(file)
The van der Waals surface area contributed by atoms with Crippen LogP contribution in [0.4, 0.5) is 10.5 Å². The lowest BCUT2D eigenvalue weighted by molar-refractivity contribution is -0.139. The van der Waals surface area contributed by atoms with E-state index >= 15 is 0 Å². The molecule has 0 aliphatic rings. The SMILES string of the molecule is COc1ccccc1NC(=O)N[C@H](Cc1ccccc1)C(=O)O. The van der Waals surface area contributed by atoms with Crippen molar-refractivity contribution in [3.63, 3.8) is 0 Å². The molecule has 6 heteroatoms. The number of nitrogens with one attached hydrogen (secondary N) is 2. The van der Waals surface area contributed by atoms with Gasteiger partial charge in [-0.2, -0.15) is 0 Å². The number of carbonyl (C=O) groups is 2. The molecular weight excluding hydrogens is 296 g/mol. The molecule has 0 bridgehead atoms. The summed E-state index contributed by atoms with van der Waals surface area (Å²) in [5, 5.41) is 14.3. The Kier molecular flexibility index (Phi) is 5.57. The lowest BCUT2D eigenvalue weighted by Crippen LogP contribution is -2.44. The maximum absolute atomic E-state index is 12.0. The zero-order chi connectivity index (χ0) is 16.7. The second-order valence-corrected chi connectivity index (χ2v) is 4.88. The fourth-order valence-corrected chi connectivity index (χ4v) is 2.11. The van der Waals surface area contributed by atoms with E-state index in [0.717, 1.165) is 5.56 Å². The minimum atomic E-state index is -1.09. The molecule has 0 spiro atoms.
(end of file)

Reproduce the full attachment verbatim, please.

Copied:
The van der Waals surface area contributed by atoms with Crippen LogP contribution in [0.4, 0.5) is 10.5 Å². The lowest BCUT2D eigenvalue weighted by molar-refractivity contribution is -0.139. The van der Waals surface area contributed by atoms with E-state index >= 15 is 0 Å². The molecule has 0 aliphatic rings. The SMILES string of the molecule is COc1ccccc1NC(=O)N[C@H](Cc1ccccc1)C(=O)O. The van der Waals surface area contributed by atoms with Crippen molar-refractivity contribution in [3.63, 3.8) is 0 Å². The molecule has 6 heteroatoms. The number of nitrogens with one attached hydrogen (secondary N) is 2. The van der Waals surface area contributed by atoms with Gasteiger partial charge in [-0.2, -0.15) is 0 Å². The number of carbonyl (C=O) groups is 2. The molecular weight excluding hydrogens is 296 g/mol. The molecule has 0 bridgehead atoms. The summed E-state index contributed by atoms with van der Waals surface area (Å²) in [5, 5.41) is 14.3. The Kier molecular flexibility index (Phi) is 5.57. The lowest BCUT2D eigenvalue weighted by Crippen LogP contribution is -2.44. The maximum absolute atomic E-state index is 12.0. The zero-order chi connectivity index (χ0) is 16.7. The second-order valence-corrected chi connectivity index (χ2v) is 4.88. The fourth-order valence-corrected chi connectivity index (χ4v) is 2.11. The van der Waals surface area contributed by atoms with E-state index in [0.717, 1.165) is 5.56 Å². The minimum atomic E-state index is -1.09. The molecule has 0 spiro atoms.